“No, Wisdom,” Mat protested, looking as if he would rather be any where else than there. “It was old Bil — I mean, Master Congar, not me! Blood and ashes, I —”
“Watch your tongue, Matrim!”
Rand stood up straighter, though her glare was not directed at him. Perrin looked equally abashed. Later one or another of them would almost certainly complain about being scolded by a woman not all that much older than themselves — someone always did after one of Nynaeve's scoldings, if never in her hearing — but the gap in ages always seemed more than wide enough when face to face with her. Especially if she was angry. The stick in her hand was thick at one end and a slender switch at the other, and she was liable to give a flail to anybody she thought was acting the fool — head or hands or legs — no matter their age or position.
The Wisdom so held his attention that at first Rand failed to see she was not alone. When he realized his mistake, he began to think about leaving no matter what Nynaeve would say or do later.
Egwene stood a few paces behind the Wisdom, watching intently. Of a height with Nynaeve, and with the same dark coloring, she could at that moment have been a reflection of Nynaeve's mood, arms crossed beneath her breasts, mouth tight with disapproval. The hood of her soft gray cloak shaded her face, and her big brown eyes held no laughter now.
If there was any fairness, he thought that being two years older than her should give him some advantage, but that was not the way of it. At the best of times he was never very nimble with his tongue when talking to any of the village girls, not like Perrin, but whenever Egwene gave him that intent look, with her eyes as wide as they would go, as if every last ounce of her attention was on him, he just could not seem to make the words go where he wanted. Perhaps he could get away as soon as Nynaeve finished. But he knew he would not, even if he did not understand why.
“If you are done staring like a moonstruck lamb, Rand al'Thor,” Nynaeve said, “perhaps you can tell me why you were talking about something even you three great bull calves ought to have sense enough to keep out of your mouths.”
Rand gave a start and pulled his eyes away from Egwene; she had grown a disconcerting smile when the Wisdom began speaking. Nynaeve's voice was tart, but she had the beginnings of a knowing smile on her face, too until Mat laughed aloud. The Wisdom's smile vanished, and the look she gave Mat cut his laughter off in a strangled croak.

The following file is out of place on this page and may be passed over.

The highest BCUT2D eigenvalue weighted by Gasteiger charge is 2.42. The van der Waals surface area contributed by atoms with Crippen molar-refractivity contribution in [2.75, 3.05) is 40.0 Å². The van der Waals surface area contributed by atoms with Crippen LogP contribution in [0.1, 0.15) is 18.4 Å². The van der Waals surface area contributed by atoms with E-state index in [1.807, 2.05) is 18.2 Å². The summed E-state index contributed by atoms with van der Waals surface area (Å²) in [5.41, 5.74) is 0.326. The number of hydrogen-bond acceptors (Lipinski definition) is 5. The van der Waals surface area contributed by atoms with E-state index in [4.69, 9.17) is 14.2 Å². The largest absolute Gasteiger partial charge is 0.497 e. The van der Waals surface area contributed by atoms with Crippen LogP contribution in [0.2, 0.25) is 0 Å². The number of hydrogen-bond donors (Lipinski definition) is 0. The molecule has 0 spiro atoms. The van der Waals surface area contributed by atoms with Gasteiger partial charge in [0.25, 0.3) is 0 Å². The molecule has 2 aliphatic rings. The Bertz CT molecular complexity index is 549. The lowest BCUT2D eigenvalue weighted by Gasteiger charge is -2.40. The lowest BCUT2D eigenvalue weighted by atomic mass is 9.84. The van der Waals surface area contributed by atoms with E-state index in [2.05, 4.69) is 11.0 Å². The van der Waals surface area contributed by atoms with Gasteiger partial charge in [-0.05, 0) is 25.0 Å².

“Well, Rand?” Nynaeve said.
Out of the corner of his eye he saw Egwene still smiling. What does she think is so funny? “It was natural enough to talk of it, Wisdom,” he said hurriedly. “The peddler—Padan Fain ... ah ... Master Fain—brought news of a false Dragon in Ghealdan, and a war, and Aes Sedai. The Council thought it was important enough to talk to him. What else would we be talking about?”
Nynaeve shook her head. “So that's why the peddler's wagon stands abandoned. I heard people rushing to meet it, but I couldn't leave Mistress Ayellin till her fever broke. The Council is questioning the peddler about what's happening in Ghealdan, are they? If I know them, they're asking all the wrong questions and none of the right ones. It will take the Women's Circle to find out anything useful.” Settling her cloak firmly on her shoulders she disappeared into the inn.
Egwene did not follow the Wisdom. As the inn door closed behind Nynaeve, the younger woman came to stand in front of Rand. The frowns were gone from her face, but her unblinking stare made him uneasy. He looked to his friends, but they moved away, grinning broadly as they abandoned him.
“You shouldn't let Mat get you mixed up in his foolishness, Rand,” Egwene said, as solemn as a Wisdom herself, then abruptly she giggled. “I haven't seen you look like that since Cenn Buie caught you and Mat up in his apple trees when you were ten.”
He shifted his feet and glanced at his friends. They stood not far away, Mat gesturing excitedly as he talked.
“Will you dance with me tomorrow?” That was not what he had meant to say. He did want to dance with her, but at the same time he wanted nothing so little as the uncomfortable way he was sure to feel while he was with her. The way he felt right then.
The corners of her mouth quirked up in a small smile. “In the afternoon,” she said. “I will be busy in the morning.”
From the others came Perrin's exclamation. “A gleeman!”
Egwene turned toward them, but Rand put a hand on her arm. “Busy? How?”